Fear, Love, and The Beast in the Jungle
The team behind The Scottsboro Boys returns to Vineyard Theatre with a new dance play.
Something terrible lurks in the darkness of Vineyard Theatre, where John Kander and David Thompson's The Beast in the Jungle is making its world premiere. Inspired by the Henry James novella about a life governed by fear and inaction, that terrible thing should be a creeping sense of recognition and terror. Unfortunately, it is all too often just a beast that devours our time while offering little in return.
It's a disappointing miss from the group that last came together at Vineyard to create the groundbreaking musical, The Scottsboro Boys: composer John Kander, book writer David Thompson, and director-choreographer Susan Stroman. The late lyricist Fred Ebb (with whom Kander composed Cabaret and Chicago) is the most notable absence, and one that feels consequential: Instead of a book musical, The Beast in the Jungle is billed as a "dance play," with scenes of dialogue embellished by Stroman's athletic choreography. Rarely has a show with this amount of virtuosic dance moved so sluggishly.
Some of that is endemic to the source material, which is about as thrilling as a collection of run-on sentences about wasted time can be. Thompson has departed from the original story in significant ways to both expand its scope and offer a counterpoint to its protagonist, John Marcher (Peter Friedman). At the beginning of the play, Marcher has just returned home from the cemetery to find an unexpected guest, his nephew (Tony Yazbeck, who removes his glasses like Clark Kent to portray the younger version of Marcher during the flashback scenes that make up the bulk of the play).
Marcher insists that he is being stalked by a beast, which is why he never allowed himself to get close to the woman he loved, the artist May Bertram (Irina Dvorovenko). He recalls the numerous squandered opportunities, from their 1968 meeting in Naples to their last encounter at her 2017 retrospective, titled "Time: The Luxury We Throw Away" (in case anyone is confused about the theme). Oedipus-like, Marcher fortifies his life against his prophesied beast, only to discover that he walled it in with him.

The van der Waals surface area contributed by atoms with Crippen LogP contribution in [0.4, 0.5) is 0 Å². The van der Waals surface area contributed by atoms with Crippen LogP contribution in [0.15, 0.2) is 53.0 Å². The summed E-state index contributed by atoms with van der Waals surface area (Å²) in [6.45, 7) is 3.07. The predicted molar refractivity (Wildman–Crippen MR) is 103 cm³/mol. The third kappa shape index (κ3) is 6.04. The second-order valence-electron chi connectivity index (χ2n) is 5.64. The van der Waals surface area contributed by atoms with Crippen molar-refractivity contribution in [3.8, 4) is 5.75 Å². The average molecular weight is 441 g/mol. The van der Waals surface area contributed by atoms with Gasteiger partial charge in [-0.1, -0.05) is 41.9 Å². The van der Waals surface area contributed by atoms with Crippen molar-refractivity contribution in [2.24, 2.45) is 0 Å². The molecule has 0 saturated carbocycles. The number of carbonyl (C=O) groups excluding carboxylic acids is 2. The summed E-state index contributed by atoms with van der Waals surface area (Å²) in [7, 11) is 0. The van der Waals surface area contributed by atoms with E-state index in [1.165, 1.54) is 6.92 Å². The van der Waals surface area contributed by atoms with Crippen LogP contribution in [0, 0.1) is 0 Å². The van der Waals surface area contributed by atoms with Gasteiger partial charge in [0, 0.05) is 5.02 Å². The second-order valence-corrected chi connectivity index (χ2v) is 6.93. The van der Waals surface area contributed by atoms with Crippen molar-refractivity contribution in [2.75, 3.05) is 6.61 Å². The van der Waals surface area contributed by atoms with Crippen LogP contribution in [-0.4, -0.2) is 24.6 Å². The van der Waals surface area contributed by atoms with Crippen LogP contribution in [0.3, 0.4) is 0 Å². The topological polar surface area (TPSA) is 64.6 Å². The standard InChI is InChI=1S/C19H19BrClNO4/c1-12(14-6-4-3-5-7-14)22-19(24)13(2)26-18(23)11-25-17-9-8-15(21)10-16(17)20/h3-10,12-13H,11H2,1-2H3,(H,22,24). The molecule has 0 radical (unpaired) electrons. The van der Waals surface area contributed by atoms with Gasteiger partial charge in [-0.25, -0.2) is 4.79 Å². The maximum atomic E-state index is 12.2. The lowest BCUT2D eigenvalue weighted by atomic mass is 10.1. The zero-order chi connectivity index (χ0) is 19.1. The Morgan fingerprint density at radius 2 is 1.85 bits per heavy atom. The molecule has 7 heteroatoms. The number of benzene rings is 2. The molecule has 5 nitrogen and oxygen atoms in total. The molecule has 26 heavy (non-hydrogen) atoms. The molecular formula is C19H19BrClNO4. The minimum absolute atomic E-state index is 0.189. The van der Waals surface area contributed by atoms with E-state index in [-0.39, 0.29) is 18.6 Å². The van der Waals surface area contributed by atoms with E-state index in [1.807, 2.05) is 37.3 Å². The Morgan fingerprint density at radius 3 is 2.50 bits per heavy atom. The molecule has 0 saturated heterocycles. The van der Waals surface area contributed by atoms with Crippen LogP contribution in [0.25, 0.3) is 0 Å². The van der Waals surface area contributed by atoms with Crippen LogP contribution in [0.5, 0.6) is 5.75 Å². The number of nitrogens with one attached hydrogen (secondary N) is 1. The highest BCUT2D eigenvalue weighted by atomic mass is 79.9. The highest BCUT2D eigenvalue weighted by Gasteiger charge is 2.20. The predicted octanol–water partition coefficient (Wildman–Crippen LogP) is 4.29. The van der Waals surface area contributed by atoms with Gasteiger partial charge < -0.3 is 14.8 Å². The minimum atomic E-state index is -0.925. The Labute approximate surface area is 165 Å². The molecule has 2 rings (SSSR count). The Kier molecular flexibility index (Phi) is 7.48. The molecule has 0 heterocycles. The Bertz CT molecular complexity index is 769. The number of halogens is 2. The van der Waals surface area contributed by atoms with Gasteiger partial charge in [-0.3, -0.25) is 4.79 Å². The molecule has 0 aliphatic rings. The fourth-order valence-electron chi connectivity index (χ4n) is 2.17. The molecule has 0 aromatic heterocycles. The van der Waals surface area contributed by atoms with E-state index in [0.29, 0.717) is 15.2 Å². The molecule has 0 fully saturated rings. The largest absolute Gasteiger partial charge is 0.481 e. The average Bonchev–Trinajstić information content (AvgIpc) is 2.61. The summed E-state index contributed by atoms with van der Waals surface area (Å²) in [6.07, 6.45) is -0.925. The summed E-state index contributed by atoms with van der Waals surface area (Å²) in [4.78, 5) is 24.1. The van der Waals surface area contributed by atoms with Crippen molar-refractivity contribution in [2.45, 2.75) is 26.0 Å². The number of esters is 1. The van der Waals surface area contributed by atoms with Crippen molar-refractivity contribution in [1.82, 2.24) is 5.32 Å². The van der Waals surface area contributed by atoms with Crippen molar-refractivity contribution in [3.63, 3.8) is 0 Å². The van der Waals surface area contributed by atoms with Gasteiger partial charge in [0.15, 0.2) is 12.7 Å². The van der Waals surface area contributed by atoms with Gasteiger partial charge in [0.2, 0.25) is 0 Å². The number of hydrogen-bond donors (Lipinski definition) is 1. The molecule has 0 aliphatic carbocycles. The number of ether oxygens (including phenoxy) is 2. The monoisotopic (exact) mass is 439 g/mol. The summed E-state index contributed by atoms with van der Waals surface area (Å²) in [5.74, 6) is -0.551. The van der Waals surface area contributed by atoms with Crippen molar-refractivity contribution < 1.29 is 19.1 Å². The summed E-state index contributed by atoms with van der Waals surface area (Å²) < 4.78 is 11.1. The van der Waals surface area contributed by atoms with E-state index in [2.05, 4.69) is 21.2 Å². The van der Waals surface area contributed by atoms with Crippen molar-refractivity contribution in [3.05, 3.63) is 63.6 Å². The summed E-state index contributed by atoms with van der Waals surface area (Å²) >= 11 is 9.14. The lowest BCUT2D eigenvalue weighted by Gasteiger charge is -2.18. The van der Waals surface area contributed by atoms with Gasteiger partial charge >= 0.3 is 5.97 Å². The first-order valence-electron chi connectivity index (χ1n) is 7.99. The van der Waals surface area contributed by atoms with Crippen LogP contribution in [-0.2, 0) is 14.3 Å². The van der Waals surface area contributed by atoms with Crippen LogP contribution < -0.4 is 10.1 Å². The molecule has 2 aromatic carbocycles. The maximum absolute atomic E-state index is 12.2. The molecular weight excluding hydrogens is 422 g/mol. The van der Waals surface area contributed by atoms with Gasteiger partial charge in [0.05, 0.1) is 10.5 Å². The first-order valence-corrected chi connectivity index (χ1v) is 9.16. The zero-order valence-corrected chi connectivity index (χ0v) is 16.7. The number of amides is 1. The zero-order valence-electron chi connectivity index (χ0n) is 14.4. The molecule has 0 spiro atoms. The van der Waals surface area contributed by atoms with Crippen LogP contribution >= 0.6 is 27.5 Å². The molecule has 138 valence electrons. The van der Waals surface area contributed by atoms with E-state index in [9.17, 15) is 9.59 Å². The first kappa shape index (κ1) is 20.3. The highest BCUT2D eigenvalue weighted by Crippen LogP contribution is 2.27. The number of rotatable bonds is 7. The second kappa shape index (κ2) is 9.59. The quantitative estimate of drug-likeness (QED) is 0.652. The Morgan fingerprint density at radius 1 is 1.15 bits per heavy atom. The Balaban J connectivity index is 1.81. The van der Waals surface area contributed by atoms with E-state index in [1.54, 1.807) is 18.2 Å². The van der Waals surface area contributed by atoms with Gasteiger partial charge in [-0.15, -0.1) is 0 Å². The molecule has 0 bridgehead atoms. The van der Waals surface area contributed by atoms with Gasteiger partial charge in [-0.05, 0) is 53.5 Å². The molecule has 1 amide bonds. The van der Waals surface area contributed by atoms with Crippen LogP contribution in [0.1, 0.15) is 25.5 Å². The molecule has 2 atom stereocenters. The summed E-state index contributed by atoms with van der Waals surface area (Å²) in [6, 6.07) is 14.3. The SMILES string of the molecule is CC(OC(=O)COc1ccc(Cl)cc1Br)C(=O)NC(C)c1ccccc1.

Marcher's story has the potential to shake the soul by turning the commonplace into the mythic. Regrettably, Thompson's treatment makes it feel more like a made-for-TV cautionary tale for the middle-aged and adrift. By filling in some of the blanks left by James, Thompson also undermines the story: In order to explain how May keeps reappearing in his life, Thompson makes Marcher an art dealer. Even with an actor as convincing as Friedman, we find it difficult to reconcile Marcher's aversion to risk with a job that pays entirely on commission.
At least there's decent underscoring to distract us from these inconsistencies: 91 years old and still composing complex yet accessible melodies, John Kander is the American theater's very own Giuseppe Verdi. He has written a succession of sinister waltzes during which an aging Marcher dances with the six women of the ensemble, who ably embody a lifetime of casual encounters. Frustratingly, these moments are marred by Thompson's cringeworthy couplets: "Meet me at the Gabinetto Segreto," a coquette whispers to Marcher, who responds, "I won't forget-oh!"
Stroman fills the stage with her eclectic story-focused choreography. She has a powerhouse lead in Yazbeck, who is one of the most electrifying dancers in America. Watching him is a treat on its own. His chemistry with Dvorovenko (former principal dancer at American Ballet Theatre) is palpable, even if it tends to evaporate when the dancing stops.
Scenic designer Michael Curry has wisely left the stage fairly unencumbered, relying mostly on moving screens that Stroman has sleekly incorporated into her staging. Curry's costumes support both the movement and the time period. Ben Stanton's creepy lighting and Peter Hylenski's terrifying sound design give us the most visceral sense of Marcher's paralyzing fear. We hear what sounds like churning, crunching bone on metal and we suddenly understand Marcher's impulse to run from the jaws of the beast. If just a dull undertone of that existential dread could be sustained throughout the piece, we might be on the edge of our seats.
Perhaps inadvertently, The Beast in the Jungle does leave us grappling with its themes in a real way: We exit the theater imagining all the things we could have done with the preceding 105 minutes.